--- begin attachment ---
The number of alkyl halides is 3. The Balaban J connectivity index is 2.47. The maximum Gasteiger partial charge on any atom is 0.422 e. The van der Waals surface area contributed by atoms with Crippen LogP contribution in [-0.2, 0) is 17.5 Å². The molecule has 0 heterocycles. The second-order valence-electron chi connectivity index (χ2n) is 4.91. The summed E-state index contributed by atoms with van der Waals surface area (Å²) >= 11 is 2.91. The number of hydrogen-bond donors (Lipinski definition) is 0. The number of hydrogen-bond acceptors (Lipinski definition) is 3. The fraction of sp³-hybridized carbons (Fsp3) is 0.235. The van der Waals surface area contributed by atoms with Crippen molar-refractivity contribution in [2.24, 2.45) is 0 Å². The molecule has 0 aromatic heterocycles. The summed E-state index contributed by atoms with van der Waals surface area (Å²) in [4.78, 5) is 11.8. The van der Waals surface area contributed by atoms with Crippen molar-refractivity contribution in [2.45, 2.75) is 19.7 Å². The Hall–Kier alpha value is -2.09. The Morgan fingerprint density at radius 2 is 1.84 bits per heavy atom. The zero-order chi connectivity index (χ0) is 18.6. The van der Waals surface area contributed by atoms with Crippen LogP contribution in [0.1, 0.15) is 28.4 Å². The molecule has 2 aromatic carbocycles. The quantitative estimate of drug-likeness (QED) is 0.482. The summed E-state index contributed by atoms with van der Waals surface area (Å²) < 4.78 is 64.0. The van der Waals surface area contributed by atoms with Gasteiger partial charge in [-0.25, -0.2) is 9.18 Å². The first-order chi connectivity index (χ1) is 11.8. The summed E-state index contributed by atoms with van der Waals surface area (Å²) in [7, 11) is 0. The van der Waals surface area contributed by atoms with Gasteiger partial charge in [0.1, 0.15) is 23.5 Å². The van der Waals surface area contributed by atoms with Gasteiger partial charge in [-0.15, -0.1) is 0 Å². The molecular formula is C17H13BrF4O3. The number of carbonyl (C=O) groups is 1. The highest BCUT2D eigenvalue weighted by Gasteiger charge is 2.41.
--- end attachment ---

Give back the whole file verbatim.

The number of alkyl halides is 3. The Balaban J connectivity index is 2.47. The maximum Gasteiger partial charge on any atom is 0.422 e. The van der Waals surface area contributed by atoms with Crippen LogP contribution in [-0.2, 0) is 17.5 Å². The molecule has 0 heterocycles. The second-order valence-electron chi connectivity index (χ2n) is 4.91. The summed E-state index contributed by atoms with van der Waals surface area (Å²) >= 11 is 2.91. The number of hydrogen-bond donors (Lipinski definition) is 0. The number of hydrogen-bond acceptors (Lipinski definition) is 3. The fraction of sp³-hybridized carbons (Fsp3) is 0.235. The van der Waals surface area contributed by atoms with Crippen molar-refractivity contribution in [2.24, 2.45) is 0 Å². The molecule has 0 aromatic heterocycles. The summed E-state index contributed by atoms with van der Waals surface area (Å²) in [4.78, 5) is 11.8. The van der Waals surface area contributed by atoms with Crippen molar-refractivity contribution in [2.45, 2.75) is 19.7 Å². The Hall–Kier alpha value is -2.09. The Morgan fingerprint density at radius 2 is 1.84 bits per heavy atom. The zero-order chi connectivity index (χ0) is 18.6. The van der Waals surface area contributed by atoms with Crippen LogP contribution in [0.1, 0.15) is 28.4 Å². The molecule has 2 aromatic carbocycles. The quantitative estimate of drug-likeness (QED) is 0.482. The summed E-state index contributed by atoms with van der Waals surface area (Å²) < 4.78 is 64.0. The van der Waals surface area contributed by atoms with Gasteiger partial charge in [-0.25, -0.2) is 9.18 Å². The first-order chi connectivity index (χ1) is 11.8. The summed E-state index contributed by atoms with van der Waals surface area (Å²) in [7, 11) is 0. The van der Waals surface area contributed by atoms with Gasteiger partial charge in [0.1, 0.15) is 23.5 Å². The van der Waals surface area contributed by atoms with Gasteiger partial charge in [-0.15, -0.1) is 0 Å². The molecular formula is C17H13BrF4O3. The number of carbonyl (C=O) groups is 1. The highest BCUT2D eigenvalue weighted by Gasteiger charge is 2.41.